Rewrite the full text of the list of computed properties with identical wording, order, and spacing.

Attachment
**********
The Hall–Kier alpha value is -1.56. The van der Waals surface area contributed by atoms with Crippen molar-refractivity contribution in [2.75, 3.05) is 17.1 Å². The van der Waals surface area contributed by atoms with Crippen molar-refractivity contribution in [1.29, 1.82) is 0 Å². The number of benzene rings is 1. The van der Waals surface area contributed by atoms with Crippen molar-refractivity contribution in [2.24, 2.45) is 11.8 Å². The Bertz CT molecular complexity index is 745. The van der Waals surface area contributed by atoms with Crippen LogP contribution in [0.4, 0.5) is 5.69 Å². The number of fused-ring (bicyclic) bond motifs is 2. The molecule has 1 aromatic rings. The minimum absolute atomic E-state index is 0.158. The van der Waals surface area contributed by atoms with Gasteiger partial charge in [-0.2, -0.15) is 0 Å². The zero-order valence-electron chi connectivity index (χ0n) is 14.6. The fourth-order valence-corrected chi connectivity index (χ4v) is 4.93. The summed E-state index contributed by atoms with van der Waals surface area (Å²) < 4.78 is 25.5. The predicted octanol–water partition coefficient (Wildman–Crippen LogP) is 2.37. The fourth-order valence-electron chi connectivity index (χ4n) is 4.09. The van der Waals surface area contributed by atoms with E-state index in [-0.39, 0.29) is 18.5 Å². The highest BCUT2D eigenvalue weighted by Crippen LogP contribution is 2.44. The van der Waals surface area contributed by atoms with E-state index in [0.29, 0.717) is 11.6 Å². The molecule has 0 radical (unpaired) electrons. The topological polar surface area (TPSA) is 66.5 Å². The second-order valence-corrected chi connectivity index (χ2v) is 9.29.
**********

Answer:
The Hall–Kier alpha value is -1.56. The van der Waals surface area contributed by atoms with Crippen molar-refractivity contribution in [2.75, 3.05) is 17.1 Å². The van der Waals surface area contributed by atoms with Crippen molar-refractivity contribution in [1.29, 1.82) is 0 Å². The number of benzene rings is 1. The van der Waals surface area contributed by atoms with Crippen molar-refractivity contribution in [2.24, 2.45) is 11.8 Å². The Bertz CT molecular complexity index is 745. The van der Waals surface area contributed by atoms with Crippen LogP contribution in [0.4, 0.5) is 5.69 Å². The number of fused-ring (bicyclic) bond motifs is 2. The molecule has 1 aromatic rings. The minimum absolute atomic E-state index is 0.158. The van der Waals surface area contributed by atoms with Gasteiger partial charge in [-0.2, -0.15) is 0 Å². The zero-order valence-electron chi connectivity index (χ0n) is 14.6. The fourth-order valence-corrected chi connectivity index (χ4v) is 4.93. The summed E-state index contributed by atoms with van der Waals surface area (Å²) < 4.78 is 25.5. The predicted octanol–water partition coefficient (Wildman–Crippen LogP) is 2.37. The fourth-order valence-electron chi connectivity index (χ4n) is 4.09. The van der Waals surface area contributed by atoms with E-state index in [-0.39, 0.29) is 18.5 Å². The highest BCUT2D eigenvalue weighted by Crippen LogP contribution is 2.44. The van der Waals surface area contributed by atoms with E-state index in [0.29, 0.717) is 11.6 Å². The molecule has 0 radical (unpaired) electrons. The topological polar surface area (TPSA) is 66.5 Å². The second-order valence-corrected chi connectivity index (χ2v) is 9.29.